4. Community care requires favorable conditions
Young people who cannot grow up in a family due to a set of special conditions have a right to humane, active, qualified, and enduring educational personnel. Care in residential settings must continue to provide a positive atmosphere and a comprehensible environment for those who live in them, giving them the opportunity to create their own network of dependable social relationships. Strong hierarchies, strict working rules for educators, detailed, petty regulations to govern every possible eventuality, and a rigid handling of guidelines prevent such an institution from developing the independence and equality needed for its daily work. In order for group education to stay close to reality, creative freedom as well as funds for pedagogical projects are necessary. In order to assure the educator’s optimal freedom of decision in their pedagogical work, maximum leeway in the distribution of financial means and personnel resources is necessary.
People working in this field need good working conditions in order to cope with their difficult daily tasks. They need qualified counseling and continued vocational training. Personnel and money must be available to fulfill these needs.
Older educators should benefit from increasingly flexible working conditions, making it possible for them to continue working in their field or to change over into another, appropriate, line of work. All those responsible are asked to take even more initiative in this vein. Precisely those who have worked in education for long periods of time should be given a chance to take occasional leaves of absence allowing them to gather renewed strength and to improve their own qualifications.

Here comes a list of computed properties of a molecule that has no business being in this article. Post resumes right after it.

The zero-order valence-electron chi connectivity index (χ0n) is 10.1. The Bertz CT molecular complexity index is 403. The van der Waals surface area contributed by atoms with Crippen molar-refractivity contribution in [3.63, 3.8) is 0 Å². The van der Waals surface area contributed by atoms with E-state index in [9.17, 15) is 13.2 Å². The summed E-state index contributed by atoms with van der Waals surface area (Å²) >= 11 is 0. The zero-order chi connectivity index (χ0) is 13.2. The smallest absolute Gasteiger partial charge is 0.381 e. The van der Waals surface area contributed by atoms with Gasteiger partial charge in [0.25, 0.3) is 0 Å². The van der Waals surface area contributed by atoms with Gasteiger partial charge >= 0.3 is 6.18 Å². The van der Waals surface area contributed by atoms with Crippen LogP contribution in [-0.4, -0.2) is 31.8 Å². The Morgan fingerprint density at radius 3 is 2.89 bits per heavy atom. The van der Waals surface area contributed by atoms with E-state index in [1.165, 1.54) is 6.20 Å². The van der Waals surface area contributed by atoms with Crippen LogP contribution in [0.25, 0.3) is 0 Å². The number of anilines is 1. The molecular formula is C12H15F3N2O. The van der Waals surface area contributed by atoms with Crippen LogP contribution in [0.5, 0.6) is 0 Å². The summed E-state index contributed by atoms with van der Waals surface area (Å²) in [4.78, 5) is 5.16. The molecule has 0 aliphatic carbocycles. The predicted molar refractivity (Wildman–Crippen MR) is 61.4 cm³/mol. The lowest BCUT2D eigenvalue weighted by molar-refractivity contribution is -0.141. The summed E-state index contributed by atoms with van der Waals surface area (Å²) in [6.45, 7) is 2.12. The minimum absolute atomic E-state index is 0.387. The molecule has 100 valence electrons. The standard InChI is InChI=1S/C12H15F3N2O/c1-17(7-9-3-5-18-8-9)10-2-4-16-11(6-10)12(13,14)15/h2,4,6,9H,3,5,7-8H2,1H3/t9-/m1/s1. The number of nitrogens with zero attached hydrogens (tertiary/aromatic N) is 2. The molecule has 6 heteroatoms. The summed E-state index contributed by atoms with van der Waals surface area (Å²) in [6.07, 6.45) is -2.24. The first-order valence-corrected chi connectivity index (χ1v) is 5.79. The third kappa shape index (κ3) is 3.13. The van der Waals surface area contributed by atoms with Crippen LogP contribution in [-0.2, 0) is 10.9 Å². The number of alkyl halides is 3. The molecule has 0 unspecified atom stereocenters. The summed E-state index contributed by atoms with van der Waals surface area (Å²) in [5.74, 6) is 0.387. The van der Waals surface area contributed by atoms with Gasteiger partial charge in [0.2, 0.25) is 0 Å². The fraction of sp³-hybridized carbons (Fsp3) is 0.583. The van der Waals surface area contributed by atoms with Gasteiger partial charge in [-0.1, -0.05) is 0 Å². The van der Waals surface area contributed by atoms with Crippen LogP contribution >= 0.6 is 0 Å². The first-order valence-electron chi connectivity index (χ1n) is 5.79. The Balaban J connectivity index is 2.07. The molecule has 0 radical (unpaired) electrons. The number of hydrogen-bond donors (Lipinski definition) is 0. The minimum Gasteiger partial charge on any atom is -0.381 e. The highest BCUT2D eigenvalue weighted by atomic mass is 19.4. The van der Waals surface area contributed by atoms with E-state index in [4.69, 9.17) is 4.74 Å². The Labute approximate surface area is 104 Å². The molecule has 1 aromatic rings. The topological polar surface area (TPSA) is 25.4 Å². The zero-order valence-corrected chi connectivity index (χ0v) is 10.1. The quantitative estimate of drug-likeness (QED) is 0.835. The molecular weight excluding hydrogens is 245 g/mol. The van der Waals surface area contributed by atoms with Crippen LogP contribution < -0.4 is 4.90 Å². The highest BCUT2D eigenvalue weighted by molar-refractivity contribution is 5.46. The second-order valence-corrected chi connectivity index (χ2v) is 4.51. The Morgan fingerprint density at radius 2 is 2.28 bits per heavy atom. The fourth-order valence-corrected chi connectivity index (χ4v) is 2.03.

5. Community care needs new models for development
In addition to the trend towards smaller size and greater differentiation within the large institutions, leading to family-like units, the fact that homes are opening up to the community and to a combination of residential and non-residential care also plays an important part. The inclusion of parents, the social network, neighborhood, and community in their work has become an ever more important concern for educators, for this helps to create a much more real, supportive environment for children and adolescents.
There is a tendency to create more closed forms of institutional custody in spite of professional criticism of this development. Isolation (walls and keys) as a prerequisite for intensive individual and group work can usually be seen as a defeat of pedagogical goals, and their therapeutic advantages are overrated. Other alternatives, such as independent living groups or various forms of individual care which have already been tried and tested successfully in a number of countries should be encouraged, instead.
Older children are not usually released back into their families, but are sent out to make their own way into life, equipped with the training they have received. More than for anyone else, the motto “No future:” must not apply to youngsters raised in residential institutions. Community care, too, serves to develop meaningful concepts for life. Financial resources for developing new ways of integrating work in daily life are especially needed. This also holds true for education in residential settings as well as for urgently needed after-care.
The participants at the international FICE Congress 1986 in Malmo urge all persons holding responsible positions in society and government to do their utmost to make the demands in this paper possible in the interest of children and young people everywhere, even under today’s difficult economic conditions:
We, members of FICE, as educators, child care workers, administrators, trainers, public representatives and policy-makers, are ready to continue to invest all our energies to improve the life of children in our care. To do this we need the moral, political, public and financial support which will allow us to meet an urgent and pressing social need.”
August 28, 1986